The truckload of the food items, arranged by the PACF, were handed over to the Afghan authorities at the Chaman crossing, app reported.

The handing-over ceremony was attended by Deputy Commissioner of Chaman Hameed Zahri and senior officers of the Afghan Foreign Office including Maulwi Waheedullah and Mullah Hikmatullah.

According to the report since the Islamic Emirate of Afghanistan (IEA), takeover in Afghanistan last year, Pakistan had sent over a total of 15,390 tons worth Rs2, 650 million of humanitarian assistance to Afghanistan.

The humanitarian assistance had been sent to Afghanistan via 83 convoys, including 743 trucks and four C-130 flights, till August 5, read the report.

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A group of 9/11 victims call for frozen funds to be given back to Afghanistan



(Last Updated On: August 19, 2022)

Families of 9/11 victims have called on US President Joe Biden to release billions of dollars belonging to Afghanistan.

In a letter sent to Biden this week, 77 family members of 9/11 victims called on the president to modify an executive order from February which froze the Afghan central bank’s $7 billion of assets being held by the Federal Reserve Bank of New York.

“Any use of the $7 billion to pay off 9/11 family member judgments is legally suspect and morally wrong,” the family members wrote in a letter first reported by Politico.

The letter came amid a report in the Wall Street Journal that the US had ruled out releasing the funds following the US killing of al-Qaeda leader Ayman al-Zawahiri in Kabul earlier this month.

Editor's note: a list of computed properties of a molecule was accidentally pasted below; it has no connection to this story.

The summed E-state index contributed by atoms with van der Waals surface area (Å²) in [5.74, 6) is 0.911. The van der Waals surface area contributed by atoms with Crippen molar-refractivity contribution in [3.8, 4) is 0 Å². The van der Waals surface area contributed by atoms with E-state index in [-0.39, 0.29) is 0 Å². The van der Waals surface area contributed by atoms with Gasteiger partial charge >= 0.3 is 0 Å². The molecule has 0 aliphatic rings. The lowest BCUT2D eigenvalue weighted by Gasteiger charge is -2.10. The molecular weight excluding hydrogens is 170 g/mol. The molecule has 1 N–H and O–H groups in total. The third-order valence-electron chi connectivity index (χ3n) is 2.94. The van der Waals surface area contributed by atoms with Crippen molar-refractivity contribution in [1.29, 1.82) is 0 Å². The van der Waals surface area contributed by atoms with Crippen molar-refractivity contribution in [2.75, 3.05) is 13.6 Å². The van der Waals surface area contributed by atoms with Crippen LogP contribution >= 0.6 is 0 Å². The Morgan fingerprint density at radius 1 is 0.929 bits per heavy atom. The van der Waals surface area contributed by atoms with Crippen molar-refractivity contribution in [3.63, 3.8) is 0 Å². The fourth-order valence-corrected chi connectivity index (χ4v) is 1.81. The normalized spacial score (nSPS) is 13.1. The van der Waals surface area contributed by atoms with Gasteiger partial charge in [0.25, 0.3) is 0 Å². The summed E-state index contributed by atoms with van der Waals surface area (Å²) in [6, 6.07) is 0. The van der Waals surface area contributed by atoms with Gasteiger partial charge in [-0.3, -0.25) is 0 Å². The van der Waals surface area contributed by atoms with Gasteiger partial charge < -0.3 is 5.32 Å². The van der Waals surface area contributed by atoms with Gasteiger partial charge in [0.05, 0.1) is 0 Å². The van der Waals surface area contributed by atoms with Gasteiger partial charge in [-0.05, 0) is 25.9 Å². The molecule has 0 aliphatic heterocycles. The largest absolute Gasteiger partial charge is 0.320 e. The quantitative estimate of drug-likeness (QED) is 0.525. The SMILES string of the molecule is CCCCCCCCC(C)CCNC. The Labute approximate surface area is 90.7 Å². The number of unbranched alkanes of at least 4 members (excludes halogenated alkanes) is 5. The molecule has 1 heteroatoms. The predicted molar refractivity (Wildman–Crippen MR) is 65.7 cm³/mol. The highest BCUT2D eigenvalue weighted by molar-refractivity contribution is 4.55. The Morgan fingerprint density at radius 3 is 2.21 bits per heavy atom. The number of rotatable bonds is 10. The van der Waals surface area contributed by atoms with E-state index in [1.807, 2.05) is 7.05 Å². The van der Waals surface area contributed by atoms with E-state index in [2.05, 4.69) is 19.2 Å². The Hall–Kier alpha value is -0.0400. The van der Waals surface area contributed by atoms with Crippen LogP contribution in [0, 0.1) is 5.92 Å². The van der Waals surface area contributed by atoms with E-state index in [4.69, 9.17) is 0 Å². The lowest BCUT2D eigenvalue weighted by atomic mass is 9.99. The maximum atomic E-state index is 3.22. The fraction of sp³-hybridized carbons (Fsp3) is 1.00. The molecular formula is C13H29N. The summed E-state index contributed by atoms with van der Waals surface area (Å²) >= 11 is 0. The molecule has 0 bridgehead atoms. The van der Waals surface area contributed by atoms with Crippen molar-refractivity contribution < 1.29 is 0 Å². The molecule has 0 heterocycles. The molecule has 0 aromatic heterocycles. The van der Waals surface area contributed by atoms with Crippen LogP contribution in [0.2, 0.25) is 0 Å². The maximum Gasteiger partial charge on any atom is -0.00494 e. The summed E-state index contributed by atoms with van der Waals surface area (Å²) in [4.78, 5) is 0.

The US froze the money after the Islamic Emirate of Afghanistan (IEA) swept to power following the chaotic US withdrawal from Afghanistan. The IEA and US had been engaged in talks about releasing the funds.

Biden planned to give $3.5 billion to Afghanistan for humanitarian purposes and the balance to families of 9/11 victims.

But the revelation that the al-Qaeda leader was living in Kabul derailed talks between the US and the IEA on a compromise over the funds.

The 9/11 victims’ families said that, while they had filed lawsuits seeking justice for their loss, they didn’t intend for the compensation “to take money away from starving Afghans”.

“This money is theirs, not ours,” the letter said. “Simply put, this money belongs to the Afghan people, not 9/11 family members – and they need it more.”